One could wonder if it makes any sense to speak of “the CAC40”, as is often done in France, as a single, coherent entity with a life of its own and an autonomous will. “CAC40” is just the name of a stock market index. It includes carmakers (Renault and Stellantis), luxury goods conglomerates (LVMH, Kering), an oil major (TotalEnergies), a supermarket giant (Carrefour), a global pharmaceutical company (Sanofi), a few globally systemic banks (BNP Paribas, Société générale, Crédit agricole), a couple of construction and public works behemoths (Bouygues, Vinci), a handful of digital or outsourcing firms, and many others involved in economic sectors that do not have much in common. Some of these companies are relatively young, while others have roots going back to the 19th century, or even the 17th century in the case of Saint-Gobain. In some cases, their main shareholder is the French government, while others are owned and managed by billionaires such as Bernard Arnault or Lakshmi Mittal. Others yet do not have a reference shareholder, with their capital almost entirely in the hands of institutional investors.
CAC40 companies are also characterised by a remarkable coherence when it comes to their major strategic orientations: the same prioritisation of ever larger dividend payments and share buybacks, the same openhandedness in terms of CEO remuneration, the same tired complaints about the excessive tax burden in France, the same explicit choice to “go find growth where it is”, in other words to delocalise jobs and invest abroad rather than in France.
Such a degree of cohesion and solidarity is nothing but natural. There are business lobby groups, notably AFEP (Association française des entreprises privées, the CAC40’s lobby group), whose sole role is to build and maintain unity and consensus among French big business on all subjects that matter: tax, but also climate action or corporate law.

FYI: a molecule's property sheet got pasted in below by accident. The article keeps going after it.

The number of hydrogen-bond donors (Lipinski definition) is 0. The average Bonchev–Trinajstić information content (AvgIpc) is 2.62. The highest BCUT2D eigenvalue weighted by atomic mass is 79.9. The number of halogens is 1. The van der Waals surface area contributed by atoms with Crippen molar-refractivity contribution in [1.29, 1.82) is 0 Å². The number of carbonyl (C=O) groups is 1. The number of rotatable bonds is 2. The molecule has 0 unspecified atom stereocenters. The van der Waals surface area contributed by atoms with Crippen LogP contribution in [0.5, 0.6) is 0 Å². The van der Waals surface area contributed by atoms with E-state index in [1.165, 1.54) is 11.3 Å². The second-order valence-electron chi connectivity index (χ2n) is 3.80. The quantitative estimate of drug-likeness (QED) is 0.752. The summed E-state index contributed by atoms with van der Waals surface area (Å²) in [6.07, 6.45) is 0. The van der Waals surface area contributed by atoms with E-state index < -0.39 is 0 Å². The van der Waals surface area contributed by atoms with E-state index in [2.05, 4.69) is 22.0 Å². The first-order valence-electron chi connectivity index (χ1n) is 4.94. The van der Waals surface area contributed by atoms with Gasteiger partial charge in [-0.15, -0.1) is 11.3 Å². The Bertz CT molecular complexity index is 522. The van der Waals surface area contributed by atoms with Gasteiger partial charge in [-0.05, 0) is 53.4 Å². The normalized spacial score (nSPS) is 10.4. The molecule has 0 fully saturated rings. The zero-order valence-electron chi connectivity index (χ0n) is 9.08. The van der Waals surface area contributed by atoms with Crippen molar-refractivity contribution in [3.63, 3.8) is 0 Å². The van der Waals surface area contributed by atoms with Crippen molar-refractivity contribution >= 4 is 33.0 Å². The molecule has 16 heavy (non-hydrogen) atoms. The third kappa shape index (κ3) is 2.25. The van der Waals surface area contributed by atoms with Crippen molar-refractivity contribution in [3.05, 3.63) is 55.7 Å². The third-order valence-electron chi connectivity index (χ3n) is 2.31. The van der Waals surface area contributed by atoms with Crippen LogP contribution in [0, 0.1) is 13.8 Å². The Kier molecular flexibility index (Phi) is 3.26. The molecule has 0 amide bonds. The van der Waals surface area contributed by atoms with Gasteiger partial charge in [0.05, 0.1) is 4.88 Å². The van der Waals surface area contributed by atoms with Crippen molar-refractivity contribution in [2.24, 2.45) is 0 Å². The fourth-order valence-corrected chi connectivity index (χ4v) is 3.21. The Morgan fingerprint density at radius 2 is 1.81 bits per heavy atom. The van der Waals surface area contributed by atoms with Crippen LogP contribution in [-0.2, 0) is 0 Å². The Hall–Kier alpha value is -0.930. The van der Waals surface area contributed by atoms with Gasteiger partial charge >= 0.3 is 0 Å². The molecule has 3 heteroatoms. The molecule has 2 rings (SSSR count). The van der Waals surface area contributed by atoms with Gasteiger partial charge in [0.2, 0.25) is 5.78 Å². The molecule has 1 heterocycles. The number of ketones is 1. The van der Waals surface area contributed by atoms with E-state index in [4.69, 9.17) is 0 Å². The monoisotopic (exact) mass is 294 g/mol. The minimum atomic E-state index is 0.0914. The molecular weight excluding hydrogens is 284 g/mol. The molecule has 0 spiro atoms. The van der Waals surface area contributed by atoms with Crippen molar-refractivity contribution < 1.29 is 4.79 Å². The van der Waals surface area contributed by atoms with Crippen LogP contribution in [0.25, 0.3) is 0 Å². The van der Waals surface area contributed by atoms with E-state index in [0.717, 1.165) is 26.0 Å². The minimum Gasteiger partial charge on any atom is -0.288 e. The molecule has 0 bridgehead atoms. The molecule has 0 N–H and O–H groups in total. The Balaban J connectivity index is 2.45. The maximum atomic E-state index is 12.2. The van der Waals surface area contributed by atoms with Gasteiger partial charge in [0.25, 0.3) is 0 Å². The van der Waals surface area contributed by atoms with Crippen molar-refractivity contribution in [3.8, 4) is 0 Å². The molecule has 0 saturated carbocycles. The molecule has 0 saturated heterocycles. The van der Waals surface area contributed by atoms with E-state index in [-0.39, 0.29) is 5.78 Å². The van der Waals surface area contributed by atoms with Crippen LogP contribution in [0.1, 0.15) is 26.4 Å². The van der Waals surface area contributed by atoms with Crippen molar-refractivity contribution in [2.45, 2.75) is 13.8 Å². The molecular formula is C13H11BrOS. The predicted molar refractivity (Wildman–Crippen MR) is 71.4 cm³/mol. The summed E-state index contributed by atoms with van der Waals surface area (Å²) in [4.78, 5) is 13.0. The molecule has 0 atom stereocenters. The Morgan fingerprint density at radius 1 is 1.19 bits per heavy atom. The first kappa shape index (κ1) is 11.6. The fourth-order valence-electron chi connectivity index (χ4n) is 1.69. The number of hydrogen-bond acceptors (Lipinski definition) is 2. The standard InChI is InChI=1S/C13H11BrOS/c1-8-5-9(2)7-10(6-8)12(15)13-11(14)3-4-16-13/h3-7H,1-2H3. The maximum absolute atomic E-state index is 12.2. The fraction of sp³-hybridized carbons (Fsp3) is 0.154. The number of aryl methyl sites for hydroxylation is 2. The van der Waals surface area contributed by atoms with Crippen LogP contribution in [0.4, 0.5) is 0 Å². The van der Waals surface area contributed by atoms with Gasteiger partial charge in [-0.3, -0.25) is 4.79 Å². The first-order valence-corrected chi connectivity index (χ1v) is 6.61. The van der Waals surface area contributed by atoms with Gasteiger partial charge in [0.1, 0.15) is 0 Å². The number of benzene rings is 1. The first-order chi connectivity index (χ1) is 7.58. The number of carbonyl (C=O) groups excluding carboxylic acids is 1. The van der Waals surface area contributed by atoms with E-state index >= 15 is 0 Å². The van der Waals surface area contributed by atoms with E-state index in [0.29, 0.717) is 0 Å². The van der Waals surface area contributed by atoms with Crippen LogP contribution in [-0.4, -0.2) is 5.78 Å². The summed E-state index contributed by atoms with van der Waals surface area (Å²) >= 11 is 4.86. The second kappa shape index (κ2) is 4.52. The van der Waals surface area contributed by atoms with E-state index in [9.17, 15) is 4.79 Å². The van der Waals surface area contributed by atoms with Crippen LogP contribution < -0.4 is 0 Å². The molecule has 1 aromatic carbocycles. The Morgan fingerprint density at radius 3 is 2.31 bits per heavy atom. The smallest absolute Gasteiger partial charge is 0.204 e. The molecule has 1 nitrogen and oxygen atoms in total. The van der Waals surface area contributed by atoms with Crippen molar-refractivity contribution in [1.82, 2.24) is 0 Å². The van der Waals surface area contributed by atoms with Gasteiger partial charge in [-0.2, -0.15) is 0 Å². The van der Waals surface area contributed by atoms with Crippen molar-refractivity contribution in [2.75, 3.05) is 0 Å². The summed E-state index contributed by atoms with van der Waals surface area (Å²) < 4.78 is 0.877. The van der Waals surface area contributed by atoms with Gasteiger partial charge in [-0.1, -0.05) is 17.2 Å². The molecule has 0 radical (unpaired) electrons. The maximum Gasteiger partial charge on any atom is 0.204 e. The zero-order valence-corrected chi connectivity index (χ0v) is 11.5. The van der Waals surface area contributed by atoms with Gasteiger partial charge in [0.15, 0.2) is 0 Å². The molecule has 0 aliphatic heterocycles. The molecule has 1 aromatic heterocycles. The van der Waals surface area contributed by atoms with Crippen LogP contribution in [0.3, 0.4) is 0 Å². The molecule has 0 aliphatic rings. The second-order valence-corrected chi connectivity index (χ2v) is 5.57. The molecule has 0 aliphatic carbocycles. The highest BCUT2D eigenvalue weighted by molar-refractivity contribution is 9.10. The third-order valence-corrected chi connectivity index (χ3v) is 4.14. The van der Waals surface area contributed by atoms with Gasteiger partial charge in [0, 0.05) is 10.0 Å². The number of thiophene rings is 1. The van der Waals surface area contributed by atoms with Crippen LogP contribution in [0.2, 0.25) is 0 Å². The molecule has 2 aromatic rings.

On top of AFEP, there are issue-based organisations, for example groups that bring together all the CAC40 executives in charge of human resources and employment, or in charge of legal affairs, or those in charge of climate and environmental issues.
There is also some cross-shareholding between the companies of the CAC40 index. The French government, Groupe Dassault Group and, until recently, Groupe Arnault hold shares in several CAC40 companies. L’Oréal owns part of Sanofi, and Bouygues still owns a small share of Alstom.
This extraordinary solidarity is also based on connections of a more personal nature. One should not overlook, for instance, the personal connections of top decision-makers through elite clubs (Le Siècle, the Jockey and others), or derived from their common education in the “grandes écoles” that are the breeding grounds for both public sector and private sector leaders. Perhaps as a result, many directors of CAC40 companies are at the same time executives of other CAC40 companies, or sit on other CAC40 boards. These interconnections at the top are a deeply rooted tradition and a key feature of French big business.
As part of the 2022 edition of our “true annual report of CAC40 companies”, we looked in detail at the make-up of their boards of directors. This represents a total sample of 563 people (including those who joined CAC40 boards during 2022), 256 women and 307 men. Our analysis reveals a dense network of interconnections between CAC40 executives and directors. It also shows how CAC40 companies, via their boards, are able to weave and maintain a web of influence throughout French society, through institutions involved in the shaping of public opinion: the media, think tanks, and cultural institutions.
With a few exceptions (Teleperformance and Eurofins, both recent additions), most companies in the CAC40 index have numerous connections with others through their directors and executives. The number of such personal interconnections is 19 for Danone, and 18 for TotalEnergies and Orange.
For a start, most CAC40 CEOs sit on the board of at least one other company in the index. Patrick Pouyanné, the CEO of TotalEnergies, is a director of Capgemini, while Benoît Potier, the CEO of Air Liquide, is on the board of Danone. Carlos Tavares, the CEO first of PSA and then of Stellantis, is a director of both Airbus and Dassault Aviation (outside the CAC40 index but owned by the same holding company as Dassault Systèmes in the index). Until recently, he was also on the board of TotalEnergies.